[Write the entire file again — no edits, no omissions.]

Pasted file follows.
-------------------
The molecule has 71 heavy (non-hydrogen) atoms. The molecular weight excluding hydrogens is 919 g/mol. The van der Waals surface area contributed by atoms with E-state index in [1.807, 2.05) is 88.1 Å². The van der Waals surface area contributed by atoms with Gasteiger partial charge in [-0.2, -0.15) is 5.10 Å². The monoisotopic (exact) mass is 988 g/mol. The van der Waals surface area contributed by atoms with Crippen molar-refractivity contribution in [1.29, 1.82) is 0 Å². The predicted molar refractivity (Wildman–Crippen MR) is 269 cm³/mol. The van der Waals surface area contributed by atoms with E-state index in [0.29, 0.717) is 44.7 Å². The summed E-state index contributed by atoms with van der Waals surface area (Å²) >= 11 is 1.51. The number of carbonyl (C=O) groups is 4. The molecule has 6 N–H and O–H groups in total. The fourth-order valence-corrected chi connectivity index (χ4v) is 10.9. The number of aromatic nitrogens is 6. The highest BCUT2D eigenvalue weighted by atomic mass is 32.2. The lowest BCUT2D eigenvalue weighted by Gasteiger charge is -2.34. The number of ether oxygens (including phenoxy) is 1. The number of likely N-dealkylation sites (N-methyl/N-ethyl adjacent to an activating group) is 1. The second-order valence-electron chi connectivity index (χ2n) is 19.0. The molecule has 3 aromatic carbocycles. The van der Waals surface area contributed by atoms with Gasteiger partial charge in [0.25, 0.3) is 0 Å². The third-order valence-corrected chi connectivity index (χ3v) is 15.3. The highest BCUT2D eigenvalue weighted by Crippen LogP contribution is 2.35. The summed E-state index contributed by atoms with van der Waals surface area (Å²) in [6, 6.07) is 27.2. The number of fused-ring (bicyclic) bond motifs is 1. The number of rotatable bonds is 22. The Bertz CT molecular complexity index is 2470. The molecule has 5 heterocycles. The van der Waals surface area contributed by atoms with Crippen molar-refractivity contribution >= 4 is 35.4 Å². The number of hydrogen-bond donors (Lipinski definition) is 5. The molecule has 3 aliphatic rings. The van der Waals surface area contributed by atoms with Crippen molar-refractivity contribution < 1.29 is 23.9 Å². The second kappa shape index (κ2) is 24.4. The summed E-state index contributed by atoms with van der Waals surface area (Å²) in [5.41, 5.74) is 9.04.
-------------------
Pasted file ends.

The molecule has 71 heavy (non-hydrogen) atoms. The molecular weight excluding hydrogens is 919 g/mol. The van der Waals surface area contributed by atoms with E-state index in [1.807, 2.05) is 88.1 Å². The van der Waals surface area contributed by atoms with Gasteiger partial charge in [-0.2, -0.15) is 5.10 Å². The monoisotopic (exact) mass is 988 g/mol. The van der Waals surface area contributed by atoms with Crippen molar-refractivity contribution in [1.29, 1.82) is 0 Å². The predicted molar refractivity (Wildman–Crippen MR) is 269 cm³/mol. The van der Waals surface area contributed by atoms with E-state index in [0.29, 0.717) is 44.7 Å². The summed E-state index contributed by atoms with van der Waals surface area (Å²) >= 11 is 1.51. The number of carbonyl (C=O) groups is 4. The molecule has 6 N–H and O–H groups in total. The fourth-order valence-corrected chi connectivity index (χ4v) is 10.9. The number of aromatic nitrogens is 6. The highest BCUT2D eigenvalue weighted by atomic mass is 32.2. The lowest BCUT2D eigenvalue weighted by Gasteiger charge is -2.34. The number of ether oxygens (including phenoxy) is 1. The number of likely N-dealkylation sites (N-methyl/N-ethyl adjacent to an activating group) is 1. The second-order valence-electron chi connectivity index (χ2n) is 19.0. The molecule has 3 aromatic carbocycles. The van der Waals surface area contributed by atoms with Gasteiger partial charge in [0.25, 0.3) is 0 Å². The third-order valence-corrected chi connectivity index (χ3v) is 15.3. The highest BCUT2D eigenvalue weighted by Crippen LogP contribution is 2.35. The summed E-state index contributed by atoms with van der Waals surface area (Å²) in [6, 6.07) is 27.2. The number of fused-ring (bicyclic) bond motifs is 1. The number of rotatable bonds is 22. The Bertz CT molecular complexity index is 2470. The molecule has 5 heterocycles. The van der Waals surface area contributed by atoms with Crippen molar-refractivity contribution >= 4 is 35.4 Å². The number of hydrogen-bond donors (Lipinski definition) is 5. The molecule has 3 aliphatic rings. The van der Waals surface area contributed by atoms with Crippen molar-refractivity contribution < 1.29 is 23.9 Å². The second kappa shape index (κ2) is 24.4. The summed E-state index contributed by atoms with van der Waals surface area (Å²) in [5.41, 5.74) is 9.04.